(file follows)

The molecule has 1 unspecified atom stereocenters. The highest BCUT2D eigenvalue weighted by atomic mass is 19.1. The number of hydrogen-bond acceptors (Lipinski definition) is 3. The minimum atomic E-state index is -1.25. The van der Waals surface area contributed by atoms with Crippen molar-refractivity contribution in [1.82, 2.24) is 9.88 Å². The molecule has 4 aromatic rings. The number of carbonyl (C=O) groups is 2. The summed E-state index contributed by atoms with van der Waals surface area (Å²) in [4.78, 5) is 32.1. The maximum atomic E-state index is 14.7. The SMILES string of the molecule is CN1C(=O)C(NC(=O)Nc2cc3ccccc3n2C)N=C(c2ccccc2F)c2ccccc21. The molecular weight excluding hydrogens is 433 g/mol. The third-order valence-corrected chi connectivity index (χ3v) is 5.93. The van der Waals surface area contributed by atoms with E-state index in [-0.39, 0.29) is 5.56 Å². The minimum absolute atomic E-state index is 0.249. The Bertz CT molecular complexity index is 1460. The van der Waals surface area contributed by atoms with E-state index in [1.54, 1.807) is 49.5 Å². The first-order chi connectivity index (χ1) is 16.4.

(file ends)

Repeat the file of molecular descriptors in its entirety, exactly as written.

The molecule has 1 unspecified atom stereocenters. The highest BCUT2D eigenvalue weighted by atomic mass is 19.1. The number of hydrogen-bond acceptors (Lipinski definition) is 3. The minimum atomic E-state index is -1.25. The van der Waals surface area contributed by atoms with Crippen molar-refractivity contribution in [1.82, 2.24) is 9.88 Å². The molecule has 4 aromatic rings. The number of carbonyl (C=O) groups is 2. The summed E-state index contributed by atoms with van der Waals surface area (Å²) in [4.78, 5) is 32.1. The maximum atomic E-state index is 14.7. The SMILES string of the molecule is CN1C(=O)C(NC(=O)Nc2cc3ccccc3n2C)N=C(c2ccccc2F)c2ccccc21. The molecular weight excluding hydrogens is 433 g/mol. The third-order valence-corrected chi connectivity index (χ3v) is 5.93. The van der Waals surface area contributed by atoms with E-state index in [-0.39, 0.29) is 5.56 Å². The minimum absolute atomic E-state index is 0.249. The Bertz CT molecular complexity index is 1460. The van der Waals surface area contributed by atoms with E-state index in [1.54, 1.807) is 49.5 Å². The first-order chi connectivity index (χ1) is 16.4.